Light pollution

Reporting intrusive light pollution caused by floodlights and other sources of artificial light.

Can the council investigate light pollution?

We only have powers to deal with reports of light pollution if it is caused by the intrusion of artificial light from nearby premises and is causing a statutory nuisance. Artificial light, as opposed to natural light, means light produced by electrical means, such as security lighting or floodlights. We will not investigate reports of natural light, glare from traffic, or 'sky-glow', which is the brightening of the night sky over urban areas.

For the artificial light to count as a statutory nuisance it must do one of the following:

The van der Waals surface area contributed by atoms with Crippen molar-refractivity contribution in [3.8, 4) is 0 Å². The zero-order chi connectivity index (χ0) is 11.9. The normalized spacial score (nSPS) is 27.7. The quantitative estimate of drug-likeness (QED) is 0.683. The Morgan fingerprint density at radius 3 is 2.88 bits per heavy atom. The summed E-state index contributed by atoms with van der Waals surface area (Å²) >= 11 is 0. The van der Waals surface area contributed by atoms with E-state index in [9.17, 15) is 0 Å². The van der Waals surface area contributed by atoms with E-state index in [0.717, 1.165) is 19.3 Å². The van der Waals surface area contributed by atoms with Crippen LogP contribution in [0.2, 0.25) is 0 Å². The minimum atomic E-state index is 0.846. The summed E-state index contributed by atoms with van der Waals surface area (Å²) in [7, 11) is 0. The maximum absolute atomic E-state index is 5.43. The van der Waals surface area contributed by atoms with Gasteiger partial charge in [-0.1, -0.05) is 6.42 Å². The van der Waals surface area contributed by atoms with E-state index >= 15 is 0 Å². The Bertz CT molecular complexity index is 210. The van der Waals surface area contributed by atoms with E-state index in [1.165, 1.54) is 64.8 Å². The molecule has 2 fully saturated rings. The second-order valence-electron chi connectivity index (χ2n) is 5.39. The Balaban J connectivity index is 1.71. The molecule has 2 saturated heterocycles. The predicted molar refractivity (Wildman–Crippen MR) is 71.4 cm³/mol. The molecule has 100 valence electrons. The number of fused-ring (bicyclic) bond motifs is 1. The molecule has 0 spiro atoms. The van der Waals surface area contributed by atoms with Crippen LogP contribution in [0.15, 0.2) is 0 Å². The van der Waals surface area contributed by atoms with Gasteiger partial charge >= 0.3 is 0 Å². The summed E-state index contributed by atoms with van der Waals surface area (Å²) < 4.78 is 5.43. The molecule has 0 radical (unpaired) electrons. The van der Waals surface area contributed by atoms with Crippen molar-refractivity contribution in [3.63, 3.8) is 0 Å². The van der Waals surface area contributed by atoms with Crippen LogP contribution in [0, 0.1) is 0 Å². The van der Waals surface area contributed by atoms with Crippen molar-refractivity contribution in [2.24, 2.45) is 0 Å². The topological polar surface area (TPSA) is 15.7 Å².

• unreasonably and substantially interfere with the use or enjoyment of a home or other premises
  • injure health or be likely to injure health

Certain sources of artificial light are exempt from statutory nuisance laws, such as street lights, airports, harbours, and other transport sites, as well as prisons and defence premises, for example an army base.

Many situations can be resolved informally but we have legal powers to take formal action if necessary. If you make a complaint to us about light pollution you can expect a response within 10 working days.

Read more about what powers are available to deal with light nuisance on the GOV.UK website.

Is there advice on how to install lights correctly to avoid causing a nuisance?

You can find useful guidance on preventing light pollution from security lights on the Institution of Lighting Professionals website.

Solutions which might help prevent your lighting causing a nuisance include fitting a timer so it does not stay on all night, lowering the strength of the bulb, and making sure it is not directed towards other people's property.

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